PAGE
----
Drac Penat, for solo trombone and chamber orchestra. Dedicated and commissioned by José Vicente Faubel, member of Palau de les Arts Symphony Orchestra.
Year of Composition
00:00 – 1. Little Dragon
06:36 – 2. Meditation in the Battlefield
10:02 – 3. Winged Roll
For solo trombone and chamber orchestra.
Flute, oboe, clarinet in Bb, bassoon, horn, trumpet in Bb, percussion (glockenspiel, timpani, wind chimes, suspended cymbal, vibraphone, xylophone, tubular bells and snare drum), piano, violin I, violin II, viola, cello and contrabass.
The exploits and legends related to Jaime I the Conqueror are collected in the Libre dels feits, one of the four most famous chronicles known from the Crown of Aragon. Although the authorship of this work is a mystery to this day, tradition tells us that this text was dictated by Jaime I himself because, curiously, he did not know how to write and must have needed the help of a copyist to tell his story.
It is in one of these stories that the legend of the Rat Penat (bat in Spanish) is included and as a result of which this composition arises: Drac Penat. Legend has it that, during Jaume I’s siege of the city of Valencia, a bat nested on his shop. According to the same legend, the Arabs domesticated bats and used them to eliminate mosquito pests from marshy lands, such as the marshes and the beautiful Albufera, near the city of Valencia. For this reason, an Arab prophet predicted that as long as the bat of the owner of the city could fly every night, the city would remain Muslim. However, and as a sign of good luck, the bat arrived at the Christian camp, in the suburb of Ruzafa, outside the city wall, being cared for from that moment on by the Aragonese troops, who did their best. On the night that the Muslims tried to attack the camp, the bat gave notice to the Conquering King’s troops by beating its wings against a drum, in addition to throwing various weapons, thus ensuring that the Christian army was not caught unexpectedly, although They were close, and I could win. Although at first it was not known who raised the alarm, they later discovered that it was the bat itself. As a reward, Jaime I placed the Rat Penat on top of his helmet and his royal shield, becoming, since then, a symbol for the city of Valencia.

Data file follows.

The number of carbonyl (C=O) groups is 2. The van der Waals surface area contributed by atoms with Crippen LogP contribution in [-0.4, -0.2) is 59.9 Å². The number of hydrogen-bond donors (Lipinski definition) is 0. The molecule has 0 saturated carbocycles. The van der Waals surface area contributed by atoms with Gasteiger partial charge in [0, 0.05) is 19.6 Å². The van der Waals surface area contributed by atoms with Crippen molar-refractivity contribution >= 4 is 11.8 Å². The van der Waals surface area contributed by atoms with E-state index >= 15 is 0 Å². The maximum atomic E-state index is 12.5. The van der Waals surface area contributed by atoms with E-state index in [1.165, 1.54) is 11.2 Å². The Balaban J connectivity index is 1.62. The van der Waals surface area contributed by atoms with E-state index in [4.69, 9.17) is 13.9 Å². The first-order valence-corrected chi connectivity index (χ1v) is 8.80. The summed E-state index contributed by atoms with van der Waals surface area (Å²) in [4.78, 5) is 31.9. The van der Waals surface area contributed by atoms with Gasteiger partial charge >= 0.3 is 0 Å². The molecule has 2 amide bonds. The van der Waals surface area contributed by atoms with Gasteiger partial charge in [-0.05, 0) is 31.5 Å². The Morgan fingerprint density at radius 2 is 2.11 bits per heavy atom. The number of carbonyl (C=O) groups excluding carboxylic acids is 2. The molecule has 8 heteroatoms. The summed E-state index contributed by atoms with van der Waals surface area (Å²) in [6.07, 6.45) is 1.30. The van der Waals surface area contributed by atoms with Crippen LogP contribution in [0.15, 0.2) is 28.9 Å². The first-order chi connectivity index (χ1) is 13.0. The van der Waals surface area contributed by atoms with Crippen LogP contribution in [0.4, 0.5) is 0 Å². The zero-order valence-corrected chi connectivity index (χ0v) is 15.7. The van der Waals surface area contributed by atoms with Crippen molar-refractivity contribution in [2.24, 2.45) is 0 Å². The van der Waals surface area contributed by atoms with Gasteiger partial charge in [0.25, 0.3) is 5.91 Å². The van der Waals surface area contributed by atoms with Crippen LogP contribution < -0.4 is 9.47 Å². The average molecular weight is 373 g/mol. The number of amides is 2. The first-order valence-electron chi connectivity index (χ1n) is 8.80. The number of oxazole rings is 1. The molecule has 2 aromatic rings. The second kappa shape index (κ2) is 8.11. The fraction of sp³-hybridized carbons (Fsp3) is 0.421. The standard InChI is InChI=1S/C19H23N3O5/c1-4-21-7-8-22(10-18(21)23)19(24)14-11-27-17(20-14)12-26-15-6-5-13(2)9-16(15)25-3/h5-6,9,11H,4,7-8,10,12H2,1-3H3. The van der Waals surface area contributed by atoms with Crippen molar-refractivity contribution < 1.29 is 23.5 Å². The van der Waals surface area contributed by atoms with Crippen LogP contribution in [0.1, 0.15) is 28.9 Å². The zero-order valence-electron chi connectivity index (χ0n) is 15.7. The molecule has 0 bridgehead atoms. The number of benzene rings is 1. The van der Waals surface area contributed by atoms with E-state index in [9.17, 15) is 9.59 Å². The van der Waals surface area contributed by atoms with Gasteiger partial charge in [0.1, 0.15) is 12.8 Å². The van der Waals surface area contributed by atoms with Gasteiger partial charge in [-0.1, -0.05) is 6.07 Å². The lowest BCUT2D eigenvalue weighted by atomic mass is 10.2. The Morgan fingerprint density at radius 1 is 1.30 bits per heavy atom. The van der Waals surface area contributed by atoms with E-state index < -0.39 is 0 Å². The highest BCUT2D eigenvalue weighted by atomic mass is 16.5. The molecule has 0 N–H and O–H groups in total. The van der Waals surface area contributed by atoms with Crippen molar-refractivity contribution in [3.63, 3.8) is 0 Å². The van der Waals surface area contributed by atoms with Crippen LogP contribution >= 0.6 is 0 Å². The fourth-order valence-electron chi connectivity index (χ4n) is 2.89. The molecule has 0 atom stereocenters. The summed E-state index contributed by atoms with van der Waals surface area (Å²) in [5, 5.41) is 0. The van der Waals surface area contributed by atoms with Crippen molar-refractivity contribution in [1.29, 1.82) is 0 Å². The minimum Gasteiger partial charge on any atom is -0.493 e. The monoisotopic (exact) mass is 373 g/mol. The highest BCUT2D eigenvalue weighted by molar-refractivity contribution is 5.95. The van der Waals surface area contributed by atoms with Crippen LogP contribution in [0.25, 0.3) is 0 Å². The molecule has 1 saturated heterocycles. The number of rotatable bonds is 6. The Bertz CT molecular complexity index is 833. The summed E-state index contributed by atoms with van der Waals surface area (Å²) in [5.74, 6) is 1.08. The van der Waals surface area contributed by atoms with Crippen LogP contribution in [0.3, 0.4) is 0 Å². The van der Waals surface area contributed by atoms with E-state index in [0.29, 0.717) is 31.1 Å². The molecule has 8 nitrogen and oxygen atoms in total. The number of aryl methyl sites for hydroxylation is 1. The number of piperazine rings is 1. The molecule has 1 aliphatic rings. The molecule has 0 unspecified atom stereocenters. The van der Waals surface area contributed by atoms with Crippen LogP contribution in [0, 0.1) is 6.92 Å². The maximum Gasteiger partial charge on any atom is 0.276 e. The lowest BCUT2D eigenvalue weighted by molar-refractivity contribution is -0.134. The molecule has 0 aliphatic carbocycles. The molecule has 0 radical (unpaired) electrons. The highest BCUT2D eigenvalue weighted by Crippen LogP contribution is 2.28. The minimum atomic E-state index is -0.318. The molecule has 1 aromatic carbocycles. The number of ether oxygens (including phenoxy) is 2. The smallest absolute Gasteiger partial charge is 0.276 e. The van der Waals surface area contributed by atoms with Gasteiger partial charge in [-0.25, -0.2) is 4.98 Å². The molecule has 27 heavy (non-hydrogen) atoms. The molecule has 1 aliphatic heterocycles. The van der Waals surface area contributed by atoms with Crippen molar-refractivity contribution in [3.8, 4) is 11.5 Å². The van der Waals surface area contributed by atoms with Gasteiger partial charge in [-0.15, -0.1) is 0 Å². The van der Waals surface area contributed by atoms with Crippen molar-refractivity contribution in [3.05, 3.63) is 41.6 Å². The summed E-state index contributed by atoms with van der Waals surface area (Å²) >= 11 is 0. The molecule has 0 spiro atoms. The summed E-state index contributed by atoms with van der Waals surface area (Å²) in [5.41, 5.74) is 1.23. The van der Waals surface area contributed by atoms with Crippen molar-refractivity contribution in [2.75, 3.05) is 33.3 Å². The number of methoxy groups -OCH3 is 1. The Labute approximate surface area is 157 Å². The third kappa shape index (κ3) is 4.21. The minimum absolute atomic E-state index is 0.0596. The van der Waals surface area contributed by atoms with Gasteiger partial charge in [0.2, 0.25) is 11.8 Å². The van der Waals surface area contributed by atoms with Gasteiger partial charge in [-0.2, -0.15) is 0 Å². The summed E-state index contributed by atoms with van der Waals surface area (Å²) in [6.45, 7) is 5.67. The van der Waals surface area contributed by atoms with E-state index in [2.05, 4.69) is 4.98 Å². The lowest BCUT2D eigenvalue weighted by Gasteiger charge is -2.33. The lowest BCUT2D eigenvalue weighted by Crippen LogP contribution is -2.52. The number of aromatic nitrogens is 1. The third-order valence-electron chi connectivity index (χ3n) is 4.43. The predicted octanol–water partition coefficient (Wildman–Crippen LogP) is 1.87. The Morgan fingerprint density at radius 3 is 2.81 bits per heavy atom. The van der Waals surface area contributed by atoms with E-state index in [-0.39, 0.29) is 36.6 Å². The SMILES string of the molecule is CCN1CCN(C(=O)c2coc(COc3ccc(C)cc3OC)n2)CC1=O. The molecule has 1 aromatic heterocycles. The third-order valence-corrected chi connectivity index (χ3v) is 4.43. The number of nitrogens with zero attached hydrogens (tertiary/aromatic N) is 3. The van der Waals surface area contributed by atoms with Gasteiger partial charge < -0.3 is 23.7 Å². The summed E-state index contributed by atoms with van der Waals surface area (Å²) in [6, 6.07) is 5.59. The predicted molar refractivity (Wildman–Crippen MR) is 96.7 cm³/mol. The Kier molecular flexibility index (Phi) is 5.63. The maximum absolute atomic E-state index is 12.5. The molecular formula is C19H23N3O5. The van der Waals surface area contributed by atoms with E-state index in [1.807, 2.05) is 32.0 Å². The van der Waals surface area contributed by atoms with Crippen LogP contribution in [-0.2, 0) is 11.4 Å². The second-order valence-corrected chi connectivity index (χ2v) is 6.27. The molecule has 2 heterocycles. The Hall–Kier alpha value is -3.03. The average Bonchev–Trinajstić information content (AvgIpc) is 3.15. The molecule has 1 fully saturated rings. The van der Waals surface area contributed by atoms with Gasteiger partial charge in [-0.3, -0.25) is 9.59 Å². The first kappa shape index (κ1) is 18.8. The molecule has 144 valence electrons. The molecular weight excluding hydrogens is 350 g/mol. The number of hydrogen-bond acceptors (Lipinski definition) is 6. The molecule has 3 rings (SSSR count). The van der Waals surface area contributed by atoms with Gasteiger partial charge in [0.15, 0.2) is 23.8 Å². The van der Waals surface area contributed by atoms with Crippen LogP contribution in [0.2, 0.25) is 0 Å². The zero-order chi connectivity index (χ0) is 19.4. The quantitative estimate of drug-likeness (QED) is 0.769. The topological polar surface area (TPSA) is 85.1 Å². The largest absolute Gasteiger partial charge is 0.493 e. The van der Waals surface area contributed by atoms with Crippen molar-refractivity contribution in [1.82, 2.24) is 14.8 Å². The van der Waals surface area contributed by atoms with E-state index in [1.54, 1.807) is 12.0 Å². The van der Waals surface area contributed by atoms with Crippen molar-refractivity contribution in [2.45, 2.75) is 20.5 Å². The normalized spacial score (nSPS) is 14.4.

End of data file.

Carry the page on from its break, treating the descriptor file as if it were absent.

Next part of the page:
The piece is divided into three movements that programmatically recount the events that occurred in said legend: the first movement called Little Dragon (Drac Penat in Valencian) presents us with this small being with an irregular flight that flies over different landscapes around Valencia, among others, from the Albufera; the second movement, Meditation in the Battlefield, narrates the night before the battle with the bat perched on Jaime I’s tent; and finally, in the third movement (Winged Roll; in Spanish Redoble Alado) it is related how our protagonist woke up the army of Jaime I thanks to the redoubling of his wings on one of the drums of the Aragonese troop.